Toronto stock market moves lower, commodity prices dip after big run-up

TORONTO – The Toronto stock market closed little changed Wednesday as commodity prices retraced some of the gains from the previous session while the market found some lift from the retail sector.

The S&P/TSX composite index slipped 8.05 points to 12,128.89 while the TSX Venture Exchange lost 10.47 points to 1,411.82.

Shares in Canada’s largest convenience store chain, Quebec-based Alimentation Couche-Tard Inc., (TSX:ATD.B), surged $5.30, or 15.45 per cent, to $39.60 as the company said it was buying a Scandinavian convenience and fuel retailer for $2.8 billion. Statoil Fuel & Retail is the top Scandinavian convenience and fuel retailer with about 2,300 full-service or automated stations.

The Canadian dollar erased early gains amid falling oil and copper prices, down 0.11 of a cent to 100.88 cents US following a surge of just under a cent Tuesday after the Bank of Canada hinted that higher rates could be on the way even as it left the current rate unchanged at one per cent.

U.S. markets also weakened with the Dow Jones industrial index down 82.79 points to 13,032.75.

The Nasdaq composite index fell 11.37 points to 3,031.45, and the S&P 500 index lost 5.64 points to 1,385.14.

Stock markets ran up sharply Tuesday in the wake of a successful Spanish bond auction and strong corporate earnings.

But expectations for this earnings season have been ratcheted much lower after three years of strong, double-digit gains.

“Analyst expectations had been lowered . . . in the way of profitability this year,” said Chris Kuflik, investment adviser with ScotiaMcLeod in Montreal.

“So far, the beat rate has been good but the bar has been set very, very low.”

After the close Tuesday, tech giants Intel, IBM and Yahoo all handed in results that beat earnings expectations.

Yahoo shares rose but Intel lost ground as it projected second-quarter gross margins below some estimates. IBM also pressured the market as it fell short on revenue targets.

Easing concerns about the European debt crisis and corporate earnings also boosted commodity prices across the board Tuesday.

But on Wednesday the May crude contract on the New York Mercantile Exchange fell $1.53 to US$102.67 a barrel, taking the energy sector down 0.56 per cent. Canadian Natural Resources (TSX:CNQ) gave back 45 cents to C$32.20.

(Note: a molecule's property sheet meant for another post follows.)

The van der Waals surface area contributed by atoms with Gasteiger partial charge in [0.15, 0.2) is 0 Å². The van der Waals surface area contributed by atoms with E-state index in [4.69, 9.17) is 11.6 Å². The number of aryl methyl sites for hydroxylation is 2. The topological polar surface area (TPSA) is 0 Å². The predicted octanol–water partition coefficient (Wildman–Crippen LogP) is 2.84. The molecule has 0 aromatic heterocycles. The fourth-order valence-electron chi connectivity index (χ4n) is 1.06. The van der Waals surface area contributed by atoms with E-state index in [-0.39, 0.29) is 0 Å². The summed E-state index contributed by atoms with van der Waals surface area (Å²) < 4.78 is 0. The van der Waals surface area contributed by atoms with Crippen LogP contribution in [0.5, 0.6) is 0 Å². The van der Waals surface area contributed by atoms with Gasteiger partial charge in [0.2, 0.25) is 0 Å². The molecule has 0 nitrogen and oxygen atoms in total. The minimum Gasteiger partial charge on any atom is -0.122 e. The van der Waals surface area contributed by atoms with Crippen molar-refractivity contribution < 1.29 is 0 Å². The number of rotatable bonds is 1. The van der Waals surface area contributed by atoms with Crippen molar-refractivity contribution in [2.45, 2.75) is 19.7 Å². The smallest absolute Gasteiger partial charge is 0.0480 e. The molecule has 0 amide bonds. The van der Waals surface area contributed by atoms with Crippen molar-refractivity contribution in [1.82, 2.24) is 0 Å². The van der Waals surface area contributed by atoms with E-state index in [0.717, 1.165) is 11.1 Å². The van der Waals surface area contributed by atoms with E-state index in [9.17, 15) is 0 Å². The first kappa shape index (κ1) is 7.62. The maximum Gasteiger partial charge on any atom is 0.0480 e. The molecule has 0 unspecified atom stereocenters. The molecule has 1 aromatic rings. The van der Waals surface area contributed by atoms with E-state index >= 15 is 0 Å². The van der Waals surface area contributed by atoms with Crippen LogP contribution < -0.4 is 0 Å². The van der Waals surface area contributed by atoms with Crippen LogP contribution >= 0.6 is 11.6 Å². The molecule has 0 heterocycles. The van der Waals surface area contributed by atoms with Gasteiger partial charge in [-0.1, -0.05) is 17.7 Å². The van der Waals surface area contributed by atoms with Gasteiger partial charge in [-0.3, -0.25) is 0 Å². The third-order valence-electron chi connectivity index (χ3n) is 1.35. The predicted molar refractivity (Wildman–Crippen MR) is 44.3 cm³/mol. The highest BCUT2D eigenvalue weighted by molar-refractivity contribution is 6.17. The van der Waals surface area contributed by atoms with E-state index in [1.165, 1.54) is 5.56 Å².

Helping depress prices was data showing U.S. supplies grew more than expected last week. The Energy Information Administration reported that U.S. crude oil supplies grew by 3.9 million barrels, much higher than the 400,000-barrel rise that had been expected. The government’s weekly report also said that U.S. oil demand dropped 2.7 per cent while gasoline demand fell 2.8 per cent, compared with a year ago.

The gold sector was down about 0.85 per cent as bullion declined $11.50 to US$1,639.60 an ounce. Goldcorp Inc. (TSX:G) faded 83 cents to C$40.51.

Tech stocks added to weakness with Celestica Inc. (TSX:CLS) down 23 cents to $8.65 while Research In Motion Ltd. (TSX:RIM) lost 22 cents to $13.08.

The base metals sector was up 1.04 per cent even as copper prices dipped two cents to US$3.63 a pound, giving up Tuesday’s two-cent advance. Teck Resources (TSX:TCK.B) rose 37 cents to C$37.08.

Rio Tinto (NYSE:RIO) tightened its grip on Ivanhoe Mines Ltd. (TSX:IVN) under a new agreement and financing deal Wednesday that will see it nominate 11 of the company’s 13 board members. Chief executive and founder Robert Friedland has also resigned and stepped down from the board. Ivanhoe Mines (TSX:IVN) ran ahead $1.86, or 15.99 per cent, to $13.49.

The financial sector also provided lift, up 0.33 per cent while TD Bank (TSX:TD) gained 38 cents to $83.94.

Relief about Europe could be short-lived as Spain holds another auction Thursday to sell longer-term debt.

If it goes badly, investors will likely fret once again about the country’s ability to get a handle on its debts.

Spain has become the main source of concern in Europe’s debt crisis as investors worry about the government’s ability to push through a raft of austerity measures at a time when the economy is in recession.

The yield on the country’s 10-year bond on Monday spiked above six per cent, not far off the seven per cent rate that eventually forced Greece, Ireland and Portugal into seeking financial help from their partners in the eurozone.

In the past two days, however, it has edged back down to more manageable levels.

In other corporate news, grocer Metro Inc. (TSX:MRU) said second-quarter profit rose to $96.1 million or 94 cents per share, up 12 per cent from a year ago and two cents better than expectations. Sales improved four per cent to about $2.65 billion. Its shares were down 20 cents to $53.40.

Illinois-based SXC Health Solutions Corp. (TSX:SXC) is paying US$4.4 billion worth of cash and stock to acquire Catalyst Health Solutions Inc. (Nasdaq:CHSI) in a friendly deal between the two payment processors. SXC’s headquarters is in Lisle, Ill., but it has multiple locations in the United States and Canada. SXC shares ran ahead $9 or 11.3 per cent to $88.63.

Baytex Energy Corp. (TSX:BTE) has agreed to sell some of it light oil production assets for US$311 million to a subsidiary of Magnum Hunter Resources. The sale represents 40 per cent of the Calgary-based company’s U.S. production. Baytex shares slipped nine cents to $49.15.